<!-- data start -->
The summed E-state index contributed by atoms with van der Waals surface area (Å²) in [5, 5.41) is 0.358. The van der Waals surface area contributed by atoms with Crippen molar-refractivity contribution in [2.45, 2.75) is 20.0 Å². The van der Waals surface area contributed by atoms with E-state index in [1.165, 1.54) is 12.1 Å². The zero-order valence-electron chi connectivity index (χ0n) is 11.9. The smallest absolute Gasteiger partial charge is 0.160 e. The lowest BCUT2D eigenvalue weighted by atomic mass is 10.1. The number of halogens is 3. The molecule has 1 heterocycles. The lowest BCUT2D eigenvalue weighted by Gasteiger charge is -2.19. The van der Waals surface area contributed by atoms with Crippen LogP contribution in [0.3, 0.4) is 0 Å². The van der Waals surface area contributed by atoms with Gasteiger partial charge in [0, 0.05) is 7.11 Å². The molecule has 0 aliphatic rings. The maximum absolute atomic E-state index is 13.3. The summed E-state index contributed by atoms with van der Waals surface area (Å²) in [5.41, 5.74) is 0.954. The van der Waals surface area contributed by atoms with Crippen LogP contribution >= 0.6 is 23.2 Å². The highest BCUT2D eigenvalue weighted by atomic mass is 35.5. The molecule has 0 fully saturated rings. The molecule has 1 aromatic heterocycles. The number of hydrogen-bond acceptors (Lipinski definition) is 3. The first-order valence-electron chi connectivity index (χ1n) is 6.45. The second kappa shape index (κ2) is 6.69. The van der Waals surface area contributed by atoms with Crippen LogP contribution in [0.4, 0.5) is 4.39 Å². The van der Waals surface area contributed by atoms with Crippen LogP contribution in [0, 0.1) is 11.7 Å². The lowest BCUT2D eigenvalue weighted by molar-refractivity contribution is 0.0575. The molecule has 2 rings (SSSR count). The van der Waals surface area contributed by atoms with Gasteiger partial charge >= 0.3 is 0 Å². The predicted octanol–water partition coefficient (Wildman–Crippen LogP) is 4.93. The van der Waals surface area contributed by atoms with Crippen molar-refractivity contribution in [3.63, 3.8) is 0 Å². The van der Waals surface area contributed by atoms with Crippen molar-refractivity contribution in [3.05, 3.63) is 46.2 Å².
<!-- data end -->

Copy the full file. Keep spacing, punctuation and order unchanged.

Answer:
The summed E-state index contributed by atoms with van der Waals surface area (Å²) in [5, 5.41) is 0.358. The van der Waals surface area contributed by atoms with Crippen molar-refractivity contribution in [2.45, 2.75) is 20.0 Å². The van der Waals surface area contributed by atoms with E-state index in [1.165, 1.54) is 12.1 Å². The zero-order valence-electron chi connectivity index (χ0n) is 11.9. The smallest absolute Gasteiger partial charge is 0.160 e. The lowest BCUT2D eigenvalue weighted by atomic mass is 10.1. The number of halogens is 3. The molecule has 1 heterocycles. The lowest BCUT2D eigenvalue weighted by Gasteiger charge is -2.19. The van der Waals surface area contributed by atoms with Crippen LogP contribution in [0.3, 0.4) is 0 Å². The van der Waals surface area contributed by atoms with Gasteiger partial charge in [0, 0.05) is 7.11 Å². The molecule has 0 aliphatic rings. The maximum absolute atomic E-state index is 13.3. The summed E-state index contributed by atoms with van der Waals surface area (Å²) in [5.41, 5.74) is 0.954. The van der Waals surface area contributed by atoms with Crippen LogP contribution >= 0.6 is 23.2 Å². The highest BCUT2D eigenvalue weighted by atomic mass is 35.5. The molecule has 0 fully saturated rings. The molecule has 1 aromatic heterocycles. The number of hydrogen-bond acceptors (Lipinski definition) is 3. The first-order valence-electron chi connectivity index (χ1n) is 6.45. The second kappa shape index (κ2) is 6.69. The van der Waals surface area contributed by atoms with Crippen LogP contribution in [0.4, 0.5) is 4.39 Å². The van der Waals surface area contributed by atoms with Crippen LogP contribution in [0, 0.1) is 11.7 Å². The lowest BCUT2D eigenvalue weighted by molar-refractivity contribution is 0.0575. The molecule has 2 rings (SSSR count). The van der Waals surface area contributed by atoms with Gasteiger partial charge >= 0.3 is 0 Å². The predicted octanol–water partition coefficient (Wildman–Crippen LogP) is 4.93. The van der Waals surface area contributed by atoms with Crippen molar-refractivity contribution in [3.63, 3.8) is 0 Å². The van der Waals surface area contributed by atoms with Crippen molar-refractivity contribution in [3.05, 3.63) is 46.2 Å².